Feature Article

November 06, 2012

Taking MPLS to the Edge

Various reports indicate usage of mobile broadband is growing at more than 100 percent, so there is an obvious need for MNO’s to increase capacity, which they are doing in various ways. 

There have been two key developments: (1) employing new, more efficient radio technologies (HSPA+, LTE and WiMAX) and (2), off-loading data onto femtocells and Wi-Fi hotspots.

This means that the role backhaul plays has shifted and it will continue to shift if network operators are going to meet the market’s on-going demand for high-speed performance. 

If we keep things simple, but hopefully not too simple, we need to look at the bottleneck. It used to be backhaul, but Carrier Ethernet addressed that issue and it can deliver speeds up to 10G. Now it’s the air interface, which developments (1) and (2) addressed, but you can only go so far before hitting a financial wall.

Moreover, the deployment of femtocells introduces a network management issue and the parallel growth in the number of consumer and business services has led to the routers in the core network being overloaded. 

Let’s take this a step at a time, starting with MPLS and its intrinsic functionality. Carrier Ethernet provides high-speed transportation: MPLS provides innovative service delivery capabilities as well as global reach and scalability. It’s a high-performance, protocol agnostic mechanism that directs data from one network node to the next based on short path labels (aka tags). 

This means traffic engineering is an intrinsic capability and one that makes more efficient use of network resources and assures the SLA.

Research conducted by Heavy Reading indicates that the traffic engineering capability is the primary reason (35 percent) why operators are moving or are considering moving MPLS to the demarcation edge. The other reasons were better end-to-end resilience (23 percent), service scalability (21 percent) and easy vendor interoperability (19 percent). 

Telco Systems Wraps it Up

Telco Systems has introduced an all-in-one solution, the T-Marc 3312SC, which addresses all the above challenges. It provides optimized demarcation for 2G, 3G and 4G traffic and TDM is enabled over IP using CES (Circuit Emulation Service). A nice feature is the ability to employ this compact device for Carrier Ethernet and add MPLS as and when required, without doing a software upgrade and paying additional licensing fees.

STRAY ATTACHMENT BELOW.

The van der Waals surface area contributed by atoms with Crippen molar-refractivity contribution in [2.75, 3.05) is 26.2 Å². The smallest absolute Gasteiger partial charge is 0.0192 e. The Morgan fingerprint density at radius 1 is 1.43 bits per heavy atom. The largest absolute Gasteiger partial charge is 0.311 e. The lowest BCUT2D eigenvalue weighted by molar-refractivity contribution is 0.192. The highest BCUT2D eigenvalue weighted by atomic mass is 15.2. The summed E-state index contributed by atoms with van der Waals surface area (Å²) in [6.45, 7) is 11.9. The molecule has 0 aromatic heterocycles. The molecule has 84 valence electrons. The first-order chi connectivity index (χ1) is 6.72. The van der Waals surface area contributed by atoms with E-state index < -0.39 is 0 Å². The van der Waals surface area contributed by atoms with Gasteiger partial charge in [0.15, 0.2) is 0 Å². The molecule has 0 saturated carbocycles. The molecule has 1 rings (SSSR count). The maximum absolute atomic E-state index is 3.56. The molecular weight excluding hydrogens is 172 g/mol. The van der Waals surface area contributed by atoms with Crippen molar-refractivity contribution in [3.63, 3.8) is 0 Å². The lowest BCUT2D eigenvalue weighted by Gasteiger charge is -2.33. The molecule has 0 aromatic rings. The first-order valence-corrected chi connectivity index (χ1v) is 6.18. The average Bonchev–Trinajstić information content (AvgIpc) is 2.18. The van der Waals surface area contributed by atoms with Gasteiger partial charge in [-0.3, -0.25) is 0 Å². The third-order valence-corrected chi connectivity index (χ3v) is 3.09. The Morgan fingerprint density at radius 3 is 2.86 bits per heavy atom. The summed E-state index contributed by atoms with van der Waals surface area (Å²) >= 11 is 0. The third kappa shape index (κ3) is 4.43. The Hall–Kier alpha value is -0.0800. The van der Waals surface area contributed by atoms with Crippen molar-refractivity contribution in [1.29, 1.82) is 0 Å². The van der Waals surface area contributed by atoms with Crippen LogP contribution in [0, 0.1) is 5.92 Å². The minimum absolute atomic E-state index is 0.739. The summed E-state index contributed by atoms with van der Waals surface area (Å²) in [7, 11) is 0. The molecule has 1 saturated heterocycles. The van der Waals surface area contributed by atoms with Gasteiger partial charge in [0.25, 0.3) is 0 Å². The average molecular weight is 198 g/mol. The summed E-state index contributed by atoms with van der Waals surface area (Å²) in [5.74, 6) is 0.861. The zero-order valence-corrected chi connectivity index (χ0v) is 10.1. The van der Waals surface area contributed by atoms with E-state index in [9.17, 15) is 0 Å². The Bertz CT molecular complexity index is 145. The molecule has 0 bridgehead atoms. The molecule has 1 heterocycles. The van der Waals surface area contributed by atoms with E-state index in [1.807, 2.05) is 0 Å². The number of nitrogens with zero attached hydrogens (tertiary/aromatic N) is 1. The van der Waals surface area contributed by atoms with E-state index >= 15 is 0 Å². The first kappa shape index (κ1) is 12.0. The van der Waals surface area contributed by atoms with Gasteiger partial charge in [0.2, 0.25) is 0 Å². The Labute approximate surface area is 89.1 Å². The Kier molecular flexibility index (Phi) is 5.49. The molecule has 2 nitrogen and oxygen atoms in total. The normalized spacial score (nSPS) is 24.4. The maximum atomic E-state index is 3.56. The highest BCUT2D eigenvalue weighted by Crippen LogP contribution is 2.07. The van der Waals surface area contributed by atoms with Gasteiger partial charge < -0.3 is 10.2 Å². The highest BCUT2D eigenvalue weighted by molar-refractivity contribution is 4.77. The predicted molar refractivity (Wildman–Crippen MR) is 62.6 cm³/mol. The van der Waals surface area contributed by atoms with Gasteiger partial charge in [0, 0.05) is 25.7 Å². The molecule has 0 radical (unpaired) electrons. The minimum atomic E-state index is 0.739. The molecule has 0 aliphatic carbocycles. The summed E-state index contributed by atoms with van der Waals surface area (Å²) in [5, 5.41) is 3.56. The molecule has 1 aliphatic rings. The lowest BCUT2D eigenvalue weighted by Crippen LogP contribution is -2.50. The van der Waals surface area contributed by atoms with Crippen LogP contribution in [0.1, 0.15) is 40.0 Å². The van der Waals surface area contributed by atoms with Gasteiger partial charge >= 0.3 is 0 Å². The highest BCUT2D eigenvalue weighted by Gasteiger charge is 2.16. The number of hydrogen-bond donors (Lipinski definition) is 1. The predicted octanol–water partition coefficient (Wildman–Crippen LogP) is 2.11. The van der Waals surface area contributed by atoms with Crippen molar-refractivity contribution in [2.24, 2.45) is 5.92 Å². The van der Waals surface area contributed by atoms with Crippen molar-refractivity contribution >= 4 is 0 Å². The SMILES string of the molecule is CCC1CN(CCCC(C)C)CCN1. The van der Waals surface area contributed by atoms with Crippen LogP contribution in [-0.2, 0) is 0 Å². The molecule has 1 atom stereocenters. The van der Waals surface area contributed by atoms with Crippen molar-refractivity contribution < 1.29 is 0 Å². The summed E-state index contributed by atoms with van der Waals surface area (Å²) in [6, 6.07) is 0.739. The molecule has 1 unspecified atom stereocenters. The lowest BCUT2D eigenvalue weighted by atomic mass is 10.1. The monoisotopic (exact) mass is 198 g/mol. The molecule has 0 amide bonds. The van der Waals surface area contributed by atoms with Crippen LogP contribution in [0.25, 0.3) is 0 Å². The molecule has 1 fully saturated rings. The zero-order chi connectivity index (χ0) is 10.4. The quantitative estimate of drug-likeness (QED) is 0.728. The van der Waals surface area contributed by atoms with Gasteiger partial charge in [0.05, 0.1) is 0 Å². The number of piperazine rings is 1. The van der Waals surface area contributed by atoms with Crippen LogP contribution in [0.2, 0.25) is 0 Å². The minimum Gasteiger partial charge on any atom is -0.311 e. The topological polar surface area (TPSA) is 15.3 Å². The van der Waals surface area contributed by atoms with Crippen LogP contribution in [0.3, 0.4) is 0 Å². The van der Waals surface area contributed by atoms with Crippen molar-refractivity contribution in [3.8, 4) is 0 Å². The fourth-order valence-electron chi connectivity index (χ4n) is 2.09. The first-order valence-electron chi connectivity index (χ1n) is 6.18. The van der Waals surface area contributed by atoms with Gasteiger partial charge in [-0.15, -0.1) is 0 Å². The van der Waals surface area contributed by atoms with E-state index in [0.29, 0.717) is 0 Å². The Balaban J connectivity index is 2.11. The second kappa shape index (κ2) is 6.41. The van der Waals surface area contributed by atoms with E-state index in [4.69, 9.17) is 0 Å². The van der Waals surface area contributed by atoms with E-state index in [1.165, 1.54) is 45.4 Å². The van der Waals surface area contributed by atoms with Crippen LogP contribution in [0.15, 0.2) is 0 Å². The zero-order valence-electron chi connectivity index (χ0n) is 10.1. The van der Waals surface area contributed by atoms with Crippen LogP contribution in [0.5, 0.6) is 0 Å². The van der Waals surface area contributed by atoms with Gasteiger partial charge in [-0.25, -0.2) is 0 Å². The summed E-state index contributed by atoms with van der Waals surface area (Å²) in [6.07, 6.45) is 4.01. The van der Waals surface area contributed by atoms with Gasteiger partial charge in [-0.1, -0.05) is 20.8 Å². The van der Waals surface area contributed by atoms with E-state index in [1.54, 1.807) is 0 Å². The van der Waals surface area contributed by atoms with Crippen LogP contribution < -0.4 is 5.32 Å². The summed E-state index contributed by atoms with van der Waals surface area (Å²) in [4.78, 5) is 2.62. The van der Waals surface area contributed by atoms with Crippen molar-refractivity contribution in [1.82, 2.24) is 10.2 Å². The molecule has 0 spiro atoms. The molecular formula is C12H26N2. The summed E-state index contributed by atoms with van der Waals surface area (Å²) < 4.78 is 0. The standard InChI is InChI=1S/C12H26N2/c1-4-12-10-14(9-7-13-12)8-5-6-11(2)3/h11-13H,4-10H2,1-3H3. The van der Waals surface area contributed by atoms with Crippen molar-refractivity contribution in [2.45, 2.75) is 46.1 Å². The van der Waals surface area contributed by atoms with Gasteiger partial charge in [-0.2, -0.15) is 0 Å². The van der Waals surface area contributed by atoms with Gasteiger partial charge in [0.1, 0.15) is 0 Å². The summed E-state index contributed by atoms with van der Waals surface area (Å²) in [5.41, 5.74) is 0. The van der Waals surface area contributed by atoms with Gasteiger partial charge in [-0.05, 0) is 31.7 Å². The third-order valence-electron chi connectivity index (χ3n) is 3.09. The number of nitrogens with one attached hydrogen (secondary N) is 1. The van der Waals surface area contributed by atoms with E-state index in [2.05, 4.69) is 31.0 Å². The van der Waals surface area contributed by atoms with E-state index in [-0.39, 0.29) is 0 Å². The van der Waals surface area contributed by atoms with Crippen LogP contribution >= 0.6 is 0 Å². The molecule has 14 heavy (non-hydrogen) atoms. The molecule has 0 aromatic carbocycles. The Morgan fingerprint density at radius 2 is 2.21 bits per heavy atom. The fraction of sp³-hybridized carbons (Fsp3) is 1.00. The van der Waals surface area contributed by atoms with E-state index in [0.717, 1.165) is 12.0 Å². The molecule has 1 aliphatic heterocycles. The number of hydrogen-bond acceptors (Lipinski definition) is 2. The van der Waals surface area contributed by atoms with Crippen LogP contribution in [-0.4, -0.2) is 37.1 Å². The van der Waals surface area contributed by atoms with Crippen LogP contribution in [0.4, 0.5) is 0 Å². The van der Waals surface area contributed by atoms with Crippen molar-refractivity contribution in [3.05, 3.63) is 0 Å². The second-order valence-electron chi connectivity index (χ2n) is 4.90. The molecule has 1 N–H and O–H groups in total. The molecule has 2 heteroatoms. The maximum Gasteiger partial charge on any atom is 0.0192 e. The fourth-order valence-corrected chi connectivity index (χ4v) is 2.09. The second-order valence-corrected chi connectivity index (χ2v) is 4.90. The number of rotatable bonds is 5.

The price point is that of a L2 Carrier Ethernet switch.   

Other features include: Hierarchical QoS (HQoS); multiple resilience mechanisms; field-proven, hardware-based operations, administration and maintenance (OA&M) tools; time synchronization, future IPv6 support and compliance with mainstream standards.  Telco Systems states that the T-Marc 3312SC is the densest demarcation device in the market: 12 x 1G is a 1 RU high, 1 / 2 shelf wide unit. Multiple 1G ports can be used in order to aggregate the antenna clusters of small cells.

HQoS allows an additional QoS hierarchy to be employed and this provides a more flexible QoS scheme that enables a higher level of multiplexing while maintaining the required SLAs. 

Hardware-based OAM provides faster and more accurate results than a software solution and this is important since several standards mandate a 3.3ms response time. This is required in order to meet the sub 50ms protection time. 

The market requires real-time performance data.

Time synchronization is supported for different standards that mandate time to be centrally synchronized across the network, for example by TDM. And it will become more important when more LTE networks are up and running as LTE TDD requires both frequency and phase synchronization.

Carrier cloud gateway aggregation platform

Earlier this year, Telco introduced the T-Metro 8006 carrier cloud gateway aggregation platform. This was said to be the industry’s first open architecture, high-density service aggregation platform. It answers to many of the challenges introduced by cloud-based services including security, resiliency, low latency, load balancing and SLA monitoring.  

The carrier-grade, industry standard AdvancedTCA architecture enables the seamless integration of additional blades from other vendors, allowing for the creation of new services and solutions.




Edited by Braden Becker


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